Robert Altman—A Short Cut


Robert Altman was the great cynical humanist of movies. He was less sentimental than Capra, but just as entertaining; less intellectual than Godard, but just as incisive; less show-offy than Spielberg, but just as virtuosic; less forgiving than Renoir, but just as full of life. Full of life, that was Robert Altman—and that’s why it hurts to have to refer to him in the past tense.

How do we know within minutes that we’re watching an Altman film? For a start, there’s his stylistic signature, as recognizable as Hitchcock’s or Ozu’s: the multi-character master shots, the overlapping dialogue tracks, and the ubiquitous zoom lenses. Most zoom-heavy films are damn near unwatchable now—seen The Lion In Winter lately?—but Altman cracked the code by always zooming from one composed set of details to another composed set of details. His close-ups are as packed with information as his long shots. (For a truly beautiful example, check out the long, slow zoom into Lily Tomlin’s face as she watches Keith Carradine on stage in Nashville.)

Beyond the sound and image, there’s Altman’s unique facility with actors. Because of his willingness to let the cast explore their characters fully, an Altman movie always gives you the sense that there’s a full, rich world outside the frame—that each of the characters is at the center of his or her own narrative. Altman brought out colors in actors that other directors never found; think of Eliott Gould’s go-for-broke glee in California Split, or Chris Penn’s wounded-bear sadness in Short Cuts. (Hell, in Dr. T & The Women, Altman made Tara Reid seem like a sparky comedienne with a promising future.) Altman was alive to actors at all times, and they came alive for him.

But you get all of that in even the weakest Altman movie. It’s not what makes him great—or even, on many occasions, good. (Altman’s duds are speckled with bravura performances and memorable moments, but don’t ask me to sit through Health again to find them.) Ironically, for a director who prized improvisation and spontaneity, Altman needed writers. His strongest films—McCabe & Mrs. Miller, The Long Goodbye, Thieves Like Us, The Player, Gosford Park—all started with sturdy screenplays, sometimes based on novels. I was lucky enough to watch Altman shoot his Sundance Channel series Tanner On Tanner, and I asked his longtime associate Wren Arthur how Altman managed to be so loose and flexible on the set. “Because he’s so well prepared,” was her answer. While Altman may not always have admitted it to himself, there’s no preparation like a good script.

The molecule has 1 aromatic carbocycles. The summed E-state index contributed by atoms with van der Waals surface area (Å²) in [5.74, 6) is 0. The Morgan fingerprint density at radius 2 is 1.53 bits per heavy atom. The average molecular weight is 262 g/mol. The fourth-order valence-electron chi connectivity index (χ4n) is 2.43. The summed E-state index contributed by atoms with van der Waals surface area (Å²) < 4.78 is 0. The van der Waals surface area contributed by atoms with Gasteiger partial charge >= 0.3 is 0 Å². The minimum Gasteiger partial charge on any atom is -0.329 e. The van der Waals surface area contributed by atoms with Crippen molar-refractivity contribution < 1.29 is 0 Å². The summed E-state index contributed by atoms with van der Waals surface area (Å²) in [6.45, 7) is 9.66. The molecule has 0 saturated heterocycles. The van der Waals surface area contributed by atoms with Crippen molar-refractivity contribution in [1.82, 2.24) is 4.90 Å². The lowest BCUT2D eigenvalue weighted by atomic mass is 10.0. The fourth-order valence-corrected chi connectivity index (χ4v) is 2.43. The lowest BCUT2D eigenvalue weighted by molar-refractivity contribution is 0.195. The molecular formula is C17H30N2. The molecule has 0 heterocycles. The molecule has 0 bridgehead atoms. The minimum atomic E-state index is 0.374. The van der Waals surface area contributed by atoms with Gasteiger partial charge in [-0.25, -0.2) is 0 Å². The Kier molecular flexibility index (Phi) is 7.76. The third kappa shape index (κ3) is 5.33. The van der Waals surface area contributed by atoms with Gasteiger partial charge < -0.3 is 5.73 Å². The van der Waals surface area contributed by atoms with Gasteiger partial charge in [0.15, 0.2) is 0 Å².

What made Robert Altman great is the same quality that sometimes made him exasperating: He never just told the story. For Altman, a story was something that happened to a group of interesting people living in a specific society, and the one was always connected to the other. That’s as true of a mess like Prêt-à-Porter—or a one-of-a-kind folly like Popeye—as it is of Nashville, Altman’s true masterpiece. In Nashville, 24 flawed human beings struggle to find their place not only in the country music industry, but also in a post-Kennedy, post-Watergate America that hungers for heroes it can worship and destroy. Throughout the film, Altman introduces random factors that threaten to spiral the film completely out of control; most notoriously, the actors wrote several key dialogue scenes and dozens of songs. Nashville should be a train wreck, but Altman takes all those random threads, weaves them through writer Joan Tewkesbury’s intricate structure, and uses his gimlet eye and tuning-fork ear to organize them into a startlingly vibrant tapestry. The result feels more like The Great American Novel than most of the literary contenders for that title. Only Citizen Kane, The Searchers, and The Godfather can challenge Nashville‘s title as The Great American Movie—not the best film ever made in America, but the best film ever made about America.

The only thing that doesn’t sadden me about Robert Altman’s death is the thought that it might inspire people to go back and watch his movies again. The man may be in the past tense now, but the movies are here in the present. They’ll be around for the future, too.

Jack Lechner was an executive producer on The Fog Of War and the HBO documentary Left Of The Dial. As a former VP at Miramax and Film Four, he was involved in the production and development of such films as The Crying Game, Good Will Hunting, and The Full Monty. He is the author of Can’t Take My Eyes Off Of You and the upcoming Mary Had A Little Lamp.